# Technical bonus - Pressure, velocity, and acoustical impedance

Welcome to the technical bonus article of this course. Although there was not immediately a distinct topic chosen by previous learners in the step dedicated for it, we felt that this topic was not explored very well. Therefore, we try to present you in a more detailed way the relation between sound pressure, velocity, and the acoustic impedance of a medium.

In the video on this topic (see Reflection and transmission we presented you an example of two media where we looked at the transition of an incoming sound wave at the boundary of two media. To enhance your understanding, it may be helpful to see these media as muscle (Medium 1), and bone (Medium 2).

To describe how much sound is reflected and how much is transmitted we used the term Acoustical impedance. The equations used here help us to understand the behavior of sound at the boundary between two media. The formulas we have provided you in the video were:

You may wonder if we shouldn’t have written , as a learner suggested in Week 2 in the comments of our first run. Well, both forms can be correct, depending on how you define positive and negative velocities. We have chosen to define particle motion to the right as positive, no matter whether this is the incoming or the reflected wave. But as an addition, we now must admit that instead of , we should have written for the incoming wave and for the reflected wave. In the video we chose not to do it because it would have made it too lengthy. But it caused confusion for those of you who tried to solve the problem. To see how the relative magnitudes of the reflections and transmissions depend on the acoustical impedances of the two media, you need to solve a system of three equations as explained to you in the video. We will demonstrate this for the ratio .

## Solution

Let’s start with the formulas for pressure and velocity, where we rewrite the velocity formula as function of pressure and acoustical impedance:

Note that we make use of as the acoustical impedance of Medium 1, and for Medium 2. Also, we introduced the minus sign since the reflected wave is in opposite direction. Next step is rewriting the second formula so we can add the equations with elimination of :

Placing this next to our initial pressure formula we get the following two equations:

Now we make an addition of both complete equations:

Working out of this equation will eventually yield the following:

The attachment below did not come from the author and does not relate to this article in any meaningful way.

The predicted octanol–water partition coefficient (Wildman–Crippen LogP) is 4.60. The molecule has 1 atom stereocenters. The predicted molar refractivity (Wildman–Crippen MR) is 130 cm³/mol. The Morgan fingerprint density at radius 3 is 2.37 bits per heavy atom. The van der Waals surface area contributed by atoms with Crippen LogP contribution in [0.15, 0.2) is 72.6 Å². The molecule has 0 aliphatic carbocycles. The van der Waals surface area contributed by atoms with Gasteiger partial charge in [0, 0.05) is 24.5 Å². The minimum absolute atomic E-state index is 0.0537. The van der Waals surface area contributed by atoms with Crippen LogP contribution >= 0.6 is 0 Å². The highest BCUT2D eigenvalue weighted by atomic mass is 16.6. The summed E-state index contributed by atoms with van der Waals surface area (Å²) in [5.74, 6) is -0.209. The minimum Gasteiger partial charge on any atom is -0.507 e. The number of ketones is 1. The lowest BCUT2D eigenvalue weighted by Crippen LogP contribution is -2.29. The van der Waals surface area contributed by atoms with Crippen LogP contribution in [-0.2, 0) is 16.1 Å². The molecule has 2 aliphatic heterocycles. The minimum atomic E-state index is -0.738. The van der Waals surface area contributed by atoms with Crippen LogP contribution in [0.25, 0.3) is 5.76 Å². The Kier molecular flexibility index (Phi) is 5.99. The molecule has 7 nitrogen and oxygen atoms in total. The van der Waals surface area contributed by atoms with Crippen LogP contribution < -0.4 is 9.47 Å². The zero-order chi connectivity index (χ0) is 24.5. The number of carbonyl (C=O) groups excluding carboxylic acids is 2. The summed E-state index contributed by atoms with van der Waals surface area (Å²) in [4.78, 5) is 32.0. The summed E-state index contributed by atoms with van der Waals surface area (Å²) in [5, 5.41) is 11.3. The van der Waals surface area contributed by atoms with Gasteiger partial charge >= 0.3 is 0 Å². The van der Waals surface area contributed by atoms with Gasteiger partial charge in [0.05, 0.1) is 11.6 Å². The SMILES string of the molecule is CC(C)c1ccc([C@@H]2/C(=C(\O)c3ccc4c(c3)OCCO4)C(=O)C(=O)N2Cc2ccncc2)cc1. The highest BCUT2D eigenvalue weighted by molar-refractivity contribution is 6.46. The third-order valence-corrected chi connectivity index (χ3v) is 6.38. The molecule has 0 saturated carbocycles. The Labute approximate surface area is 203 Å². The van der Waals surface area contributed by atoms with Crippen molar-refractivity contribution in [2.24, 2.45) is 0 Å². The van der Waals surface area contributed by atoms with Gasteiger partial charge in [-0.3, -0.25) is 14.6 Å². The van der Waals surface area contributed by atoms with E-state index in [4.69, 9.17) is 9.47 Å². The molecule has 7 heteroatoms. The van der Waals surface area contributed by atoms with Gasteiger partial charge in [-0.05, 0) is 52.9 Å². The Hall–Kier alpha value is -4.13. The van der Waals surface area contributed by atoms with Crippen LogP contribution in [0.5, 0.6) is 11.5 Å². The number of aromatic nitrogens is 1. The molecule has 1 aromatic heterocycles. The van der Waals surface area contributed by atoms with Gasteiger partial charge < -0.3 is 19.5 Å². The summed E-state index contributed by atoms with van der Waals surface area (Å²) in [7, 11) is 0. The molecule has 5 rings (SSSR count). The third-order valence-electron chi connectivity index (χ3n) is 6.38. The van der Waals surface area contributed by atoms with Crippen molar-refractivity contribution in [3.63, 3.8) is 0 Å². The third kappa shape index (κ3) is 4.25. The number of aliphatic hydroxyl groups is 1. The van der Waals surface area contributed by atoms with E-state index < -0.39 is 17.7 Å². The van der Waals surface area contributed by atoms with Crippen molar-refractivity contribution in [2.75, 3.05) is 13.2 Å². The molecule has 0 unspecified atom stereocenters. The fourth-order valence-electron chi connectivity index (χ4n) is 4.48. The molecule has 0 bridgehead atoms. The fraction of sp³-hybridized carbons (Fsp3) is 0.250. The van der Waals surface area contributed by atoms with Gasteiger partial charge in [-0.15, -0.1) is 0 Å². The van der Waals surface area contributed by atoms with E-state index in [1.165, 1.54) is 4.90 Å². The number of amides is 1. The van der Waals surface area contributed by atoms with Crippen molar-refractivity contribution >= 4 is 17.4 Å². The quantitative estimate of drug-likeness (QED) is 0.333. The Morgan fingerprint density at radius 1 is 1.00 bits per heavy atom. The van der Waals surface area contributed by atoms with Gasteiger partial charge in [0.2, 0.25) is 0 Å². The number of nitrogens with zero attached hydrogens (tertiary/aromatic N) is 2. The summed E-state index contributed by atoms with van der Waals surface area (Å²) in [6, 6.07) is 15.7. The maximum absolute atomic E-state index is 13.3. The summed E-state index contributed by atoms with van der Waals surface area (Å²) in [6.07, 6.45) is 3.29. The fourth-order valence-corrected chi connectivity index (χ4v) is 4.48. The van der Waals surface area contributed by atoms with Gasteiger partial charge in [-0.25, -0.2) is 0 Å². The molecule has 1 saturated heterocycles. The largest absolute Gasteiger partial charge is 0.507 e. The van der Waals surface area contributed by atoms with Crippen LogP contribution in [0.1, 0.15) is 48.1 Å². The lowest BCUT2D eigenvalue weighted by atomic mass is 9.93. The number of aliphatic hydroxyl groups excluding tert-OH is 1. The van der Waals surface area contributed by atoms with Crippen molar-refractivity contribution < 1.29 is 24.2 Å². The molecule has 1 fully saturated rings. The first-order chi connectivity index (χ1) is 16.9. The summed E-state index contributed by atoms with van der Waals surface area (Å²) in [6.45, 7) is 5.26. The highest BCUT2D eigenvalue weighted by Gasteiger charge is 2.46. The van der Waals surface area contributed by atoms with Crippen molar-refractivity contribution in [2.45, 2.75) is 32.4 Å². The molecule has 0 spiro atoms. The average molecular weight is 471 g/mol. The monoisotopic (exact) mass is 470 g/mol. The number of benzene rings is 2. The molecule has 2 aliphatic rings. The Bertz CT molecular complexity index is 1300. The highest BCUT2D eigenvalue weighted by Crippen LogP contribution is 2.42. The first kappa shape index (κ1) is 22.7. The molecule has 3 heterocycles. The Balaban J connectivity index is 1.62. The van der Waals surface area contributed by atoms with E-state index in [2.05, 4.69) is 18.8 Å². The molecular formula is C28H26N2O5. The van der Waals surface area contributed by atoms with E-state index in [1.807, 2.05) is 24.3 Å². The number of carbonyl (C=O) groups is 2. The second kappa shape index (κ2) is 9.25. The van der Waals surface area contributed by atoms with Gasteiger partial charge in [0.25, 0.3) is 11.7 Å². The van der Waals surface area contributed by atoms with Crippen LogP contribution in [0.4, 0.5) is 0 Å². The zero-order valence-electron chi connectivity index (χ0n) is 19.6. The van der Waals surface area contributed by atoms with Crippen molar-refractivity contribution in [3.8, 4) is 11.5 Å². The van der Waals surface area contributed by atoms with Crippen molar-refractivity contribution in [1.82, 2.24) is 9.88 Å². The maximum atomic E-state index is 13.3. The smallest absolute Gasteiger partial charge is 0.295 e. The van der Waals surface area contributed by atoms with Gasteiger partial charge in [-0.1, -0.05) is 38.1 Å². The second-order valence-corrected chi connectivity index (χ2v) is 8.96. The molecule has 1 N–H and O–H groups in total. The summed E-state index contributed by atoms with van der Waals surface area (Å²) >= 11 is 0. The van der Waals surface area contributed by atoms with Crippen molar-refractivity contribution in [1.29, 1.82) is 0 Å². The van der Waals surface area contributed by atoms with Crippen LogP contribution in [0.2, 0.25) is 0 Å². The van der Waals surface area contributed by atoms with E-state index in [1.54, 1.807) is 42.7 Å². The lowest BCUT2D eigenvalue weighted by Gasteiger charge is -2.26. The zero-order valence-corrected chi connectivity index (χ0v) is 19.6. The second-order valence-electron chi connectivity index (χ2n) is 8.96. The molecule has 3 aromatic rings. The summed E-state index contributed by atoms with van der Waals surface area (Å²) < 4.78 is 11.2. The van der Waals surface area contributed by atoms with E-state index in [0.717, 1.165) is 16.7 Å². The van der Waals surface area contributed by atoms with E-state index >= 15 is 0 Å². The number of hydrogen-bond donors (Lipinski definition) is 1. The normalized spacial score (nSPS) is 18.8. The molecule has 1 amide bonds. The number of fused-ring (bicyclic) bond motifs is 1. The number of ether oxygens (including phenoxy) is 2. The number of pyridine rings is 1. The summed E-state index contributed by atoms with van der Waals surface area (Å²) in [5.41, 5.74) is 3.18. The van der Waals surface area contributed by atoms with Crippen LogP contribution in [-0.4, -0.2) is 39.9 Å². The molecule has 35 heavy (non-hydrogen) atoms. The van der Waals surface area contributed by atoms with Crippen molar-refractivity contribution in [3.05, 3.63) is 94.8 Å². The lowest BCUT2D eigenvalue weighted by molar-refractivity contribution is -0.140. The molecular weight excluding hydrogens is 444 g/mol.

With this formula, we can see how the sound wave behaves at a boundary of two media. If the media are equal, we have . From our formula we can see that the ratio equals 1, so all the incoming sound waves are transmitted!

When we look at our example of muscle and bone, we have acoustical impedances of and . When a sound wave travels from muscle to bone, the ratio equals . This means that the pressure amplitude of the transmitted sound wave is about 60% higher than the pressure of the incoming wave.

The same can be done if you want to find the ratio between pressure of the reflected and the incoming wave. If you follow the same steps and method to solve the system of three equations, you will finally obtain the formula for the ratio between the pressure of the reflected wave and the incoming wave. From this formula, you get that . This means that a large part of the sound wave will be reflected in our example of muscle and bone. The reflection at the bone surface can thus be well observed as a bright surface, which can be seen in the orange circle in the image below.

We ask you now to perform the following tasks. You can place your ideas or solutions in the comment section below. Please try not to start with reading other learners’ comments, but try it yourself first. Our tasks/questions are:

- Show how the formula for the ratio of the reflected wave and the incoming wave as a function of acoustical impedances can be derived from the system of three equations.
- Use the formulas to calculate the ratios and for the transitions water-muscle, air-fat, and fat-muscle using the table of Acoustic impedances.

© University of Twente